Western Digital announced in a press conference this afternoon that they have reached a settlement agreement with Toshiba over Western Digital's objections to the sale of Toshiba's stake in their NAND flash memory joint ventures to a consortium led by Bain Capital.

Toshiba's financial troubles came to a head a year ago with the acknowledgement of severe losses from Toshiba's nuclear power subsidiary. To maintain solvency, Toshiba was forced to offer up a share of its NAND flash memory business, by far the most lucrative portion of Toshiba's conglomerate. Over the course of several months as the severity of Toshiba's financial situation became clearer, their plans shifted to a complete sale of the memory business, valued around $18 billion. 

Western Digital acquired SanDisk in May 2016 and with it, SanDisk's half of the Toshiba-SanDisk partnerships to develop and manufacture NAND flash memory. Citing rights stemming from these partnerships, Western Digital claimed that Toshiba needed their consent before Toshiba could spin off and sell their side of the partnerships. Western Digital had been unable to keep pace in the bidding war for the spun-off Toshiba Memory Corporation (TMC) and sought to use whatever leverage they had to strengthen their position as one of the few major NAND manufacturers. 

Western Digital initiated arbitration proceedings against Toshiba in May 2017. Toshiba responded with a lawsuit in Japanese courts alleging unfair competition and mishandling of Toshiba trade secrets by Western Digital. As the disputes escalated, they also became more acrimonious, with Western Digital accusing Toshiba of cutting off some Western Digital employees from accessing shared databases and facilities. Toshiba also shut Western Digital out of the initial round of investment into a new fab. 

While Toshiba and Western Digital did manage to re-open negotiations, Toshiba eventually decided to sell TMC to a consortium led by Bain Capital and including US companies like Apple, Seagate and Dell as investors, as well as competing NAND manufacturer SK Hynix. That deal was signed in September and approved by the Toshiba board and shareholders a month later.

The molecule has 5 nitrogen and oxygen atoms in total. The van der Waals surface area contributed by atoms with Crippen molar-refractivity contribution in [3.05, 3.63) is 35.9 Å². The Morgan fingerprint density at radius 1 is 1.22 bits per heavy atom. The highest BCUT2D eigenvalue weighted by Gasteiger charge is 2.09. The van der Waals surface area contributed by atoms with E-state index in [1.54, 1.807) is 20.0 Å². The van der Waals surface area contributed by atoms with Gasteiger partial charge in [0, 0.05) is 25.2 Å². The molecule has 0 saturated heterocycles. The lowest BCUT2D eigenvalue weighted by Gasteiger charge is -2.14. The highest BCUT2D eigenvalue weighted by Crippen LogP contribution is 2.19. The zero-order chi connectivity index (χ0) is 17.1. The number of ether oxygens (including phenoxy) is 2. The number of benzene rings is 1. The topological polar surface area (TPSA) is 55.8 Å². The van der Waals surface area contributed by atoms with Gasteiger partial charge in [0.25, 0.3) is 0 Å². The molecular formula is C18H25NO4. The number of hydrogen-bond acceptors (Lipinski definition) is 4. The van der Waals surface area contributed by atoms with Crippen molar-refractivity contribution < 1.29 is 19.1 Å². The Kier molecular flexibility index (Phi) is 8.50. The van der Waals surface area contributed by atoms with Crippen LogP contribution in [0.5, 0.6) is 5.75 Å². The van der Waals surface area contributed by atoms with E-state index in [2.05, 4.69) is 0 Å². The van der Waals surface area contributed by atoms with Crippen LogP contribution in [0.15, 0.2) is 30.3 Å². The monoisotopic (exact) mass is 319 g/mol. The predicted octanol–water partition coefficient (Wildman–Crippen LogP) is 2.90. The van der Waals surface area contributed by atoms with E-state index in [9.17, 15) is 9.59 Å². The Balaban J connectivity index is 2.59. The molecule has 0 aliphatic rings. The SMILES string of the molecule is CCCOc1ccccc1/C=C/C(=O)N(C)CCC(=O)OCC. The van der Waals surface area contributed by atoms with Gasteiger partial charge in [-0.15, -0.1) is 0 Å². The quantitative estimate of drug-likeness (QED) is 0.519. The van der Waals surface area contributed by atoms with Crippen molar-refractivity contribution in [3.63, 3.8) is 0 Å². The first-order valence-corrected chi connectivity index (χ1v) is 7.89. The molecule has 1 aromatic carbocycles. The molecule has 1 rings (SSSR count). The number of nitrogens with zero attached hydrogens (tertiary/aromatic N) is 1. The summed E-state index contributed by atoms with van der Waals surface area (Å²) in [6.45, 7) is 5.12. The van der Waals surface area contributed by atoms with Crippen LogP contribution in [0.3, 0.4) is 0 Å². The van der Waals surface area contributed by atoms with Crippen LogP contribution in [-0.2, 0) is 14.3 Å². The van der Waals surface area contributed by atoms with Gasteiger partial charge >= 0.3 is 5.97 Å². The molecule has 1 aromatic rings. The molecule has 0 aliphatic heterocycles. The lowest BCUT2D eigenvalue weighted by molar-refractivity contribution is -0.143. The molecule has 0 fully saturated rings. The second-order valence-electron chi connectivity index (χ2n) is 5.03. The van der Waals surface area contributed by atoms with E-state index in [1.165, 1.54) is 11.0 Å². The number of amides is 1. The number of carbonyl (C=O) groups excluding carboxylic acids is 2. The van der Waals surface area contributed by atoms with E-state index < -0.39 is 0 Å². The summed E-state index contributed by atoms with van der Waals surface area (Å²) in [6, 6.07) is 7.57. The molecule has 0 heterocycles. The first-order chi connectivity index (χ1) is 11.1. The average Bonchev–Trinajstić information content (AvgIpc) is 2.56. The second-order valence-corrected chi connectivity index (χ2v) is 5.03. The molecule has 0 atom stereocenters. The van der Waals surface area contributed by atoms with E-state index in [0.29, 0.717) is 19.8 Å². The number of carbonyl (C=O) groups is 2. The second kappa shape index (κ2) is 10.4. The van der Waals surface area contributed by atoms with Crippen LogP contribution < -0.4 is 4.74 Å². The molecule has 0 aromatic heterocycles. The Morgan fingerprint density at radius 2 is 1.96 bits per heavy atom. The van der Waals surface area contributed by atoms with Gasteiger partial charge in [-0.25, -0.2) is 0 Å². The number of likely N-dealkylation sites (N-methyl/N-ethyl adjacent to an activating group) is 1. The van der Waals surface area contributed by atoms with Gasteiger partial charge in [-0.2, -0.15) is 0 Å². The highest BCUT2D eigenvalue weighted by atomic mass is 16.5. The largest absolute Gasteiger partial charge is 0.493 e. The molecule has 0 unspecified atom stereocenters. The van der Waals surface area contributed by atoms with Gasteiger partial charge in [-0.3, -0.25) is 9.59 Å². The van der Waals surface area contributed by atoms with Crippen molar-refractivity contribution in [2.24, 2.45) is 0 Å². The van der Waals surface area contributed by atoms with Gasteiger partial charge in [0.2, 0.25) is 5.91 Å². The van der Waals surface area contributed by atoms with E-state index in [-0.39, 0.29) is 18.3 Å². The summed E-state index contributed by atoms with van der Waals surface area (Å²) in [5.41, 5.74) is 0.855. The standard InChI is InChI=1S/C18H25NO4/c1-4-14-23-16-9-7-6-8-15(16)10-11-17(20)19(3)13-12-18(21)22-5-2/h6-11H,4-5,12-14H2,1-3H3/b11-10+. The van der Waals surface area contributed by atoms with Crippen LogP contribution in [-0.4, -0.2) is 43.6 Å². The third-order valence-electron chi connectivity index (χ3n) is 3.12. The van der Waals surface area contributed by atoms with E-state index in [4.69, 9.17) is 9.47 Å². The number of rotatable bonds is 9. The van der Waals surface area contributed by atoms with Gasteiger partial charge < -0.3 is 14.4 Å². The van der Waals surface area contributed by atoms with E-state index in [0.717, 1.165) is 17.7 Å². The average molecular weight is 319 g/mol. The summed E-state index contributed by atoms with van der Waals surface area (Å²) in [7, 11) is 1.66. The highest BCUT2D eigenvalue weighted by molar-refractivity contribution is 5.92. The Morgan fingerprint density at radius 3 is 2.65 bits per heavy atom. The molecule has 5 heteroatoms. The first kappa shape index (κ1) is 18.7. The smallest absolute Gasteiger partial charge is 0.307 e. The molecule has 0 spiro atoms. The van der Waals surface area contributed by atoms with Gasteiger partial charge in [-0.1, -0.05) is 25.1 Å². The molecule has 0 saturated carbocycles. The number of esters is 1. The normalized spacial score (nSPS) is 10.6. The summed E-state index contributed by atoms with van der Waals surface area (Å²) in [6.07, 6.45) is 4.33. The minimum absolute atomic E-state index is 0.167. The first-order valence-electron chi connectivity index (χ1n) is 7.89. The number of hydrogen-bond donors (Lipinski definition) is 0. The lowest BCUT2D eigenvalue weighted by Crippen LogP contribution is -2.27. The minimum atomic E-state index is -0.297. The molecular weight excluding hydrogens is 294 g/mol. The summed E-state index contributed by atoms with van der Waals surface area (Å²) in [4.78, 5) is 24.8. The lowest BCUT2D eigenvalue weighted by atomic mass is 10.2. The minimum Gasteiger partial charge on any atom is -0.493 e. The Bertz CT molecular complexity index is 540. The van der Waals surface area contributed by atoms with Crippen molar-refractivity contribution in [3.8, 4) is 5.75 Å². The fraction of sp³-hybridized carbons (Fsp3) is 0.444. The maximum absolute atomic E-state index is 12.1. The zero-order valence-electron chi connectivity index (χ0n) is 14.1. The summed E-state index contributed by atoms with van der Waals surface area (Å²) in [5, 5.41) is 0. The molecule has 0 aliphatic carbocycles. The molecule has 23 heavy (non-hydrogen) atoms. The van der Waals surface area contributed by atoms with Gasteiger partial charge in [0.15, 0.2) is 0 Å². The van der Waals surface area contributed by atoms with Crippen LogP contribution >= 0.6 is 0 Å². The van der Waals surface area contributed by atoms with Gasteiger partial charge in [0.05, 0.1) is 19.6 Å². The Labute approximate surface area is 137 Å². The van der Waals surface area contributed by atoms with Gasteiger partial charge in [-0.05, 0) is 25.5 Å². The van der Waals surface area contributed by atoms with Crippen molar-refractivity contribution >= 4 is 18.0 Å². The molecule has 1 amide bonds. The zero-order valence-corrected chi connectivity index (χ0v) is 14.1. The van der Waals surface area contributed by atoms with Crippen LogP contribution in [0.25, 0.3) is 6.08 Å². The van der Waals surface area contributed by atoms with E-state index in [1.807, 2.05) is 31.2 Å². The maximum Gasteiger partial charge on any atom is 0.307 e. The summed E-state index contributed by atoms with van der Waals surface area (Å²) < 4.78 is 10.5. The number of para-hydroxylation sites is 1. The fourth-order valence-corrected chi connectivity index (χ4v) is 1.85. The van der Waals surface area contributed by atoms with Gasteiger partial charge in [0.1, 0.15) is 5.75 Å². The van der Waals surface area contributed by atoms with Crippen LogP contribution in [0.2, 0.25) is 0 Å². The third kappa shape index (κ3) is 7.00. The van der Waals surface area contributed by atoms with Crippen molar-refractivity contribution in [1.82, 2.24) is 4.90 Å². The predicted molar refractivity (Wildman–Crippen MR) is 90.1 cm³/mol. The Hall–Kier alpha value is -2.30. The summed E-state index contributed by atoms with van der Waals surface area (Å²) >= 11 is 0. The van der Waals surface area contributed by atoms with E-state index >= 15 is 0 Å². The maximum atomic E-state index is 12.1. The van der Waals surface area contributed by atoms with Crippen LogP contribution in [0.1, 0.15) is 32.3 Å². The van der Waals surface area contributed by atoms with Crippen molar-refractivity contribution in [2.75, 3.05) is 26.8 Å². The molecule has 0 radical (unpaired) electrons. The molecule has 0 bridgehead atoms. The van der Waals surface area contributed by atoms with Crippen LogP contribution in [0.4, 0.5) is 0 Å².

With today's settlement and cessation of all hostilities, it appears at first glance to be a loss for Western Digital, who is not going to be acquiring a larger share of the joint ventures. However, several of the agreements have been extended through 2027 and 2029 (one had already been extended to 2029), and the terms have been updated to strengthen the protections for the joint venture intellectual property: While Western Digital competitors like SK Hynix and Seagate are investors in the purchase of TMC, they will not gain access to any of the IP. Western Digital has also secured the right to match Toshiba's future investments in the new Fab 6 at Toshiba's Yokkaichi operations and in a new wafer fabrication project in Iwate. This is crucial to Western Digital's long-term competitiveness because they would not be able to begin manufacturing NAND flash outside of the joint ventures without essentially starting from scratch.

Updated Outlook

Western Digital also provided an update on their outlook for the current second quarter of fiscal year 2018, and for 2018 overall. They expect to finish calendar year 2017 with over 65% of their NAND flash bit output having transitioned to 3D NAND, and over 90% of their 3D NAND output is on their current 64L BiCS3 process. Their 96L BiCS4 process will debut in a retail product due to ship this week (!), but no further details on that are available at this time. Longer term, Western Digital expects to continue reducing NAND costs at a faster pace than the 2D to 3D transition has allowed for, but evolving 3D NAND is expected to be slower than the progression of process shrinks was for 2D NAND. Modest price declines for NAND are expected as the industry-wide shortage relaxes, though one factor delaying this is the fact that some competitors have chosen to migrate some 2D NAND fabs to DRAM manufacturing instead of 3D NAND, in order to address the shortage of DRAM that also exists.